"Who gets the dog (or cat) – a guide to families splitting up

"Who gets the dog (or cat) – a guide to families splitting up

Life As A Pet Parent

An unfortunate fact – couples, partners and families split up every week in today’s society, it just cannot be helped in many cases.

Splitting up is painful for you or your partner, but if you have children, it is even worse, particularly if you have family pets. Which side of the family does the pet live with? It’s an emotional decision and not always the right one if the separation is acrimonious to say the least.

During divorce or separation, one partner may hold a grudge and try to make life as difficult as possible for the other party. This is where things get tricky and potentially nasty with emotions rife and bad decisions potentially being made for both children and animals.

Whilst many separation issues must go the legal route through the courts, but is it entirely necessary to drag your defenceless pets through it? Surely, amicable solutions can be found that suit everyone.

Putting your pet first does mean you need to be informed in your decisions, the most important being who the pet is going to live with and why. Did you choose the pet together, did one of you inherit the pet through the relationship? If it gets as far as court, the judge will make his judgements based on the situation and other extenuating circumstances, but always with your pet’s welfare in mind.

Be aware that there are no real legalities about this situation, unlike the decisions on children. Pets are treated as ‘objects’ even though there is an emotional connection. The only real similarity when a judge is deciding, is the question of ‘access’.

How a judge will look at your case

Whilst there are important issues to discuss in your actual separation, such as support, property, bills etc., a judge will still be asking questions regarding ownership of your pet, and looking at the history behind, such as:

  • Who is actually working/not working and has the most secure financial income?
  • Was the pet jointly purchased, or purchased by one or other of the partners?
  • Who is the main carer of the pet, and who pays for food, vets bills etc.?
  • Who exercises the dog and who spends most time with them?
  • Is there a stronger bond with one partner, rather than the other?

If you have supporting evidence for any of the above, make sure you have copies with you to back up any claims (i.e. vets bills, food bills, training bills, and back up such as you are part of a dog walking group or other activity involving your pet).

Hateful to mention – if you have any evidence of neglect or pain inflicted by the other partner, please do bring this to the judge’s attention. It’s not nice but can help the case.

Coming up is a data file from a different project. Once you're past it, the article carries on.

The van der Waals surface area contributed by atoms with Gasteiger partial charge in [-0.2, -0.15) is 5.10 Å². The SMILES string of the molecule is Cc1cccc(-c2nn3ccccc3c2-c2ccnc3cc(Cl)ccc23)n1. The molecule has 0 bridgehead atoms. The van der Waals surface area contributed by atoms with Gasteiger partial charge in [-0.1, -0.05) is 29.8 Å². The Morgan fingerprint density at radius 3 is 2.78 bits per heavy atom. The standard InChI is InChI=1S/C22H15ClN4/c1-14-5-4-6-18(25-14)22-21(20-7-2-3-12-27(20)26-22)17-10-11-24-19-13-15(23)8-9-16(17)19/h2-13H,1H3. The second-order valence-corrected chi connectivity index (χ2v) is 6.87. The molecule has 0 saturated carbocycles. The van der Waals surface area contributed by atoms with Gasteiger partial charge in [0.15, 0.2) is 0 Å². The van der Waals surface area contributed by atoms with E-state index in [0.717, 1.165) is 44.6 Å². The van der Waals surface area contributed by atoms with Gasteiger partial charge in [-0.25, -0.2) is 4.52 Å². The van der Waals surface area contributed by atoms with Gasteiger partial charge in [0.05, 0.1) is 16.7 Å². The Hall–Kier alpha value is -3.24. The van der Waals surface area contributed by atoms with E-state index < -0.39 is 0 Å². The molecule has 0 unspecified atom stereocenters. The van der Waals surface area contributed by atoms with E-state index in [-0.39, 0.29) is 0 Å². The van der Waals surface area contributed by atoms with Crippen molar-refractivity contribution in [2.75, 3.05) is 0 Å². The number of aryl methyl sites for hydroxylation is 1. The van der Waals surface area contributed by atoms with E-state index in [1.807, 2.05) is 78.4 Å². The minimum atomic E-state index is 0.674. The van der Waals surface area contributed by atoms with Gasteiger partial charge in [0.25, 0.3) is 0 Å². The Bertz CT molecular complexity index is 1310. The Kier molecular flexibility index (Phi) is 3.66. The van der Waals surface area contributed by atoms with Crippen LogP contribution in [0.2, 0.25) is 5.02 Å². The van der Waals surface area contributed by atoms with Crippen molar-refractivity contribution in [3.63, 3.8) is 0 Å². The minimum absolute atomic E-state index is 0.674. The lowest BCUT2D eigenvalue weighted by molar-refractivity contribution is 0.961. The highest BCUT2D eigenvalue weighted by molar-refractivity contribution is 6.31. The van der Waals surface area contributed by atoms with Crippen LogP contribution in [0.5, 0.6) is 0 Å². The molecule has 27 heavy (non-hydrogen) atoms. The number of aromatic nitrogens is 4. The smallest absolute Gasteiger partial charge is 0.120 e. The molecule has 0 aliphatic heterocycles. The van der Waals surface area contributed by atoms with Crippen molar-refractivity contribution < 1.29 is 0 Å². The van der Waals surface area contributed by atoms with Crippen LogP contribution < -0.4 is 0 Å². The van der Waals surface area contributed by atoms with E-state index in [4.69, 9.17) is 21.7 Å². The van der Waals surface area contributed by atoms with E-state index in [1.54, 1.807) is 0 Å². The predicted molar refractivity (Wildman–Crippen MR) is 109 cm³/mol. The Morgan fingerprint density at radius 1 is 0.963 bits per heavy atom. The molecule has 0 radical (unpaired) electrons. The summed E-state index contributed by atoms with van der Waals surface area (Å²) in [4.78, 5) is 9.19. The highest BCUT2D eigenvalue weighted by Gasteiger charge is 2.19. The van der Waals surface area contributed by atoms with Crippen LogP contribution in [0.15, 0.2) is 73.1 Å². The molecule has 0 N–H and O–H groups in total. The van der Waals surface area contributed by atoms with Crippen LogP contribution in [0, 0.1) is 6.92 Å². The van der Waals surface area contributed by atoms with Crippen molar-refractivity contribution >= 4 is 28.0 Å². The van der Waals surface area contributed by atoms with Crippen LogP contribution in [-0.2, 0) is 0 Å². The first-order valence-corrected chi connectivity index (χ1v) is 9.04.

It is of paramount importance that when providing any evidence that it is all about the welfare of your pet, and nothing else. Think of the stress that may be caused due to separation and changes to your family environment. Pets are sensitive to different degrees but can always pick up on tension or upset. Your pet, the same as your children should get the attention they deserve, so you need to prove this, even if you are using a dog walker or a pet sitter. Just show you have your arrangements in place if need be.

Decisions on Access

You do have to think about fairness in the situation, even if you want ‘sole custody’ of your pet. If you can keep the separation as pleasant as possible your dog will benefit – don’t use your pet as a weapon, they will be suffering enough with this kind of situation.

If you do agree on ‘joint custody’, try to make the environment in the two homes as similar as possible. For instance, if one partner is moving into a flat, whilst the family home is a house, this will be a great upheaval for your pet if they are used to wandering in and out of the garden. Your pet needs familiar comforts with his favourite toys, bed, blankets etc, and his favourite places to find his food and drink. This won’t come if the parties involved are warring. Try to reach common ground and both be active in their upbringing.

There may be a period of ‘missing’, when your pet realises he doesn’t see his mum or dad every day. This can cause emotional distress in them and result possibly in destructive behaviour which they normally never display, such as eating problems, urinating or defecating around the house, scratching their fur and causing bald patches and other behaviour issues. This can demonstrate ‘pining’ for their old life. If these instances do occur, you need to be as patient as possible, and try not to upset them by shouting or other disturbing actions. Cajole them gently, take them for long walks and generally make their life as happy as possible. If you have your children residing with you, let them play rough and tumble or anything else your dog enjoys, as much as possible.

When the other partner appears for whatever reason, try not to argue, raise voices etc. Both of you need to reassure your pet as much as possible when they are on the move to their other home. Stability is key.

Unfortunately, joint custody of a cat really is an impossibility. They are far more territorial and would be likely to run away – it would certainly not be safe to allow them out and about in a new unstable environment. In this instance, you really have to work hard to make the arrangements the most amicable as possible.

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